This Artist’s ‘Quilt Portraits’ Capture Her Peers In Vibrant Color


Woman hand-sewing at a desk in a room surrounded by artworks

Once she has fleshed out the blueprints for her figures, Tillman stitches the textile fragments together and sandwiches each assemblage to cotton backing. The artist employs embroidery stitches to add extra dimension to their backdrops, rendering sharp geometric shapes or dreamy, free-form waves. Recently, her repertoire has expanded to include shibori dying and sun printing techniques, along with more complex beadwork.

It takes many hands to make a quilt—even when not all those hands touch it. For Atlanta fiber artist Adana Tillman, each stitch and slip of fabric embodies the inherited tales and talents of those who came before her.

Like so many contemporary artists elevating this timeless craft to the caliber of fine art, Tillman is co-opting a rich cultural heritage to create something entirely her own. “I see quilting as an old art form translated through time,” she explains. “I’m bringing it into a more modern age, creating something we can relate to today.”

Fiberwork featuring a man gazing to the right

Pair of hands braiding strips of cloth

White room with several small portraits along the wall

In her Atlanta studio, contemporary fiber artist Adana Tillman assembles modern quilt portraits that capture the personalities, style and diversity of her peers.

Notebook with watercolor sketch of two figures walking in tandem

The artist ever has a sketchbook in tow. This one features watercolors.

Pile of crumpled cloth fragments held by a pair of hands

Tillman thoughtfully gathers fabrics from an array of sources.

Pair of hands placing small folded sections of cloth atop a sewing pattern

She uses tracing paper to create her own sewing patterns, patchworking a palette that combines graphic shapes and funky motifs with the more florid elements of the Baroque.

Taking cues from current street fashion—including the sculptural silhouettes of its elaborately styled coifs—Tillman’s prismatic portraits portray her peers in joyous, vibrant color. “Young black people are so multifaceted, and I really want to show that,” continues the artist, who always keeps a sketchbook on hand. “This work is really about incorporating my community, and what I’ve seen and experienced.”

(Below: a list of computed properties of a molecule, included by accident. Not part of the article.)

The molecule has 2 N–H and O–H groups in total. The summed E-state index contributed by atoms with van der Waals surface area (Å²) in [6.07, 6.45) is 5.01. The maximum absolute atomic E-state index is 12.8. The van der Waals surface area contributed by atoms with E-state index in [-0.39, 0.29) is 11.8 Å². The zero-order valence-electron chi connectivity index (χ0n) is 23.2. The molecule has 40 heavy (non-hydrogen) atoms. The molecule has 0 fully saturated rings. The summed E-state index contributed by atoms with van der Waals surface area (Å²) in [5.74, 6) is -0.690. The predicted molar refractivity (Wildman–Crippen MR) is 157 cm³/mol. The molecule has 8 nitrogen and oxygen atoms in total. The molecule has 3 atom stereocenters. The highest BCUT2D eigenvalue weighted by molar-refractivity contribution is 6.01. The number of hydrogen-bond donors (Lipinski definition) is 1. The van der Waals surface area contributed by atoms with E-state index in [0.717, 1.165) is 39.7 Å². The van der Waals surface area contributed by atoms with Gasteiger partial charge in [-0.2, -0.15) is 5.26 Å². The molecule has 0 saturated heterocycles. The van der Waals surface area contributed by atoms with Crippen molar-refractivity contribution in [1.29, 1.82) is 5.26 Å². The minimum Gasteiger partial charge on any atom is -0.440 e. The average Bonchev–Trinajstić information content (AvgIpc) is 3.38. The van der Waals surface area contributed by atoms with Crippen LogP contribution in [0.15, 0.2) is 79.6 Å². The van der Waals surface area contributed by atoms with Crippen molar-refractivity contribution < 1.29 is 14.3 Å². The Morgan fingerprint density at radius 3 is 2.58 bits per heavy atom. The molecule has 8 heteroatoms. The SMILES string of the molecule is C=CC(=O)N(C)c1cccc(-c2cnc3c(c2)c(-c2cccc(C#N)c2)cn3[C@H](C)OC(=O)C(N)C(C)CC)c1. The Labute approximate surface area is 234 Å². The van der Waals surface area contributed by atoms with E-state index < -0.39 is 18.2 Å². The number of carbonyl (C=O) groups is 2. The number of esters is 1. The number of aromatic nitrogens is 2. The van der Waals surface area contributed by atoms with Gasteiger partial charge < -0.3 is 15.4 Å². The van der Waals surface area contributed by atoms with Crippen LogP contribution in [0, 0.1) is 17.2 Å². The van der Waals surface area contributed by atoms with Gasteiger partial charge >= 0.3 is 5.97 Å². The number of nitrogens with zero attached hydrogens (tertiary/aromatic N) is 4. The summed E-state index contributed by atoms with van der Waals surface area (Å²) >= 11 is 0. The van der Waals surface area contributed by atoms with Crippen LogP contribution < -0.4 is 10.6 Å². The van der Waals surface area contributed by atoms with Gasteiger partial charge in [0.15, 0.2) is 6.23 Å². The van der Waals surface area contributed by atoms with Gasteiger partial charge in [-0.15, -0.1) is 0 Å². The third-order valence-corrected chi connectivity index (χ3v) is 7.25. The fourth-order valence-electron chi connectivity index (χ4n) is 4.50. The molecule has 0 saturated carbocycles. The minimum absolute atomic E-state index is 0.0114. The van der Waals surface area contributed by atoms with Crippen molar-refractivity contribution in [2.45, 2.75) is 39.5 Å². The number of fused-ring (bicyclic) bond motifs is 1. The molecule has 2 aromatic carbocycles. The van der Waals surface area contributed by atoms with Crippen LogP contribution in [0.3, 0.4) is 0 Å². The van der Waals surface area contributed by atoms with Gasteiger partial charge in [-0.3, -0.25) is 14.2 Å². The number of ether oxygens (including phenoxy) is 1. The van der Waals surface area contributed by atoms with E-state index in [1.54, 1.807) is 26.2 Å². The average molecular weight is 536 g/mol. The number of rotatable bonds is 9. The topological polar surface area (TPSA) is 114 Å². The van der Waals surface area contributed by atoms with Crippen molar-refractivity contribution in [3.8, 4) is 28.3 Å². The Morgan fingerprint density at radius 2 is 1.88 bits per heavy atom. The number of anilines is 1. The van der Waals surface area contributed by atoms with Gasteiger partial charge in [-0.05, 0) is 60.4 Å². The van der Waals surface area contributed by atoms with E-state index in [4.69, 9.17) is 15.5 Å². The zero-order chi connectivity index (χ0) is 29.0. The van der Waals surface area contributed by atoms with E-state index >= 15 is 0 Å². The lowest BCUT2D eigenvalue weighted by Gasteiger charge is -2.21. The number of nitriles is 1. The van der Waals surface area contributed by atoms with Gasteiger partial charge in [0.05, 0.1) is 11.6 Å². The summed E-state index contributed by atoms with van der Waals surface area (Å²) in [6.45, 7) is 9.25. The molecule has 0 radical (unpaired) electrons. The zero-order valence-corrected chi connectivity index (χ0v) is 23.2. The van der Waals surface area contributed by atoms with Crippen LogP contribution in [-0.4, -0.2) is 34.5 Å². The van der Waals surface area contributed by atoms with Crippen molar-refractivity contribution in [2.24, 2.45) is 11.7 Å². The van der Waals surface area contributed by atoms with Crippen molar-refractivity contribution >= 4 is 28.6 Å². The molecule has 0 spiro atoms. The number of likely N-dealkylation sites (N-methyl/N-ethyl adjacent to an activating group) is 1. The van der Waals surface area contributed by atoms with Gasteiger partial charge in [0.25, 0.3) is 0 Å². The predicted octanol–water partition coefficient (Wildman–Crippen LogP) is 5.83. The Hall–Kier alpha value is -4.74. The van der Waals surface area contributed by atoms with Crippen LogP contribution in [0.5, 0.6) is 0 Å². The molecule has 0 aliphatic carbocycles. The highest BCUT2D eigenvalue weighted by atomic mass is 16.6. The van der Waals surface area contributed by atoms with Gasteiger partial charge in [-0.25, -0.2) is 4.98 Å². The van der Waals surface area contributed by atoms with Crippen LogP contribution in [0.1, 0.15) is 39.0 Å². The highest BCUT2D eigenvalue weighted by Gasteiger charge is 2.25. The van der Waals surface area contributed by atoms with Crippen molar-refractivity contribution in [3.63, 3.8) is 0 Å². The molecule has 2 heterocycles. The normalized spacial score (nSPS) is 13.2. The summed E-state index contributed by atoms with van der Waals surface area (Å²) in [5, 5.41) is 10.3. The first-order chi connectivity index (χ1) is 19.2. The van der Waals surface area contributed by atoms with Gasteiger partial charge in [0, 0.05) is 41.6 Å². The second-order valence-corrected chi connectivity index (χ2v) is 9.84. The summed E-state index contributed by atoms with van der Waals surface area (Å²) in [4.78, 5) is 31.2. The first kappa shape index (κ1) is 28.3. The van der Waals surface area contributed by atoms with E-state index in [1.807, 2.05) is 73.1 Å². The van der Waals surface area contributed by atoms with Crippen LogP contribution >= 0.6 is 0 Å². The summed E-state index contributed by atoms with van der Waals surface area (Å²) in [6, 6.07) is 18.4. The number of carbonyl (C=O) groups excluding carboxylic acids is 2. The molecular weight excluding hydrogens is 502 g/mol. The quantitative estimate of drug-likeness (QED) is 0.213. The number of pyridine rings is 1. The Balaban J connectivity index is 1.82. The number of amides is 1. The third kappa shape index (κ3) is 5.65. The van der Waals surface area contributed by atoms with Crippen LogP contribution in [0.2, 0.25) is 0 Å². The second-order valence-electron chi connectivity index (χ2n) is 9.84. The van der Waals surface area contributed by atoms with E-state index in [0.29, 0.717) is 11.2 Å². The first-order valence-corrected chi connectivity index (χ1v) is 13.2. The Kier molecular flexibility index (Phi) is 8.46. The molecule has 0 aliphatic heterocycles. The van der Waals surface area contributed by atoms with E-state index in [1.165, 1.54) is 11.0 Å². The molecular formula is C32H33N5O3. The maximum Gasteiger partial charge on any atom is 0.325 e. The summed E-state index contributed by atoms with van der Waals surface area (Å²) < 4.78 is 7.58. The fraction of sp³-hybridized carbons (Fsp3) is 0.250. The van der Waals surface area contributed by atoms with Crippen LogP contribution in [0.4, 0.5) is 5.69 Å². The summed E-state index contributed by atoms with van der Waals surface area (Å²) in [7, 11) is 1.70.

Though trained formally, attending a fine arts institute in her native Ohio from age 11 to 13, Tillman came by her interest genuinely, owing to her mother’s lifelong passion for the craft. “Everywhere we’d go, we’d look up a local quilt shop,” the artist recalls of her childhood. “Our attic was stacked with fabrics.” Reared on the iconic children’s book Tar Beach, she also became fascinated with the “story quilts” of Harlem-born artist Faith Ringgold, whom her mother helped her meet.

Today, Tillman’s practice is the creative descendant of all of these influences, combining traditional painting principles with the classic embroidery stitches and lyrical linework learned from her mother—while innovating with color-blocked collage work. Collectively, these give her figures their dynamism and dimensionality.

For each piece, Tillman deconstructs the composition into different sewing patterns, using them as blueprints to cut out each appliqué. Equal care is taken when selecting the textiles themselves, some of which are donated from friends in her mother’s quilting circle, others unearthed over hours of riffling through the racks of independent fabric stores. The most precious specimens are those she procured on a trip to Tanzania with a friend (“I brought a whole separate suitcase just for fabrics,” the artist reveals). 

On the heels of a group show at Swan Coach House (she’s also exhibited at Art Basel in Miami), Tillman is experimenting with shibori dyes, sun printing and even more complex beadwork. “Embellishment is just another form of self-expression,” she notes.

Success, she says, is when her work attracts the attention of multiple generations: both the quilting stalwarts drawn to her technical expertise and the young viewers who recognize themselves in her edgy portraits. In both cases, Tillman’s work is proof positive of quilts’ enduring power to connect, stitch by stitch.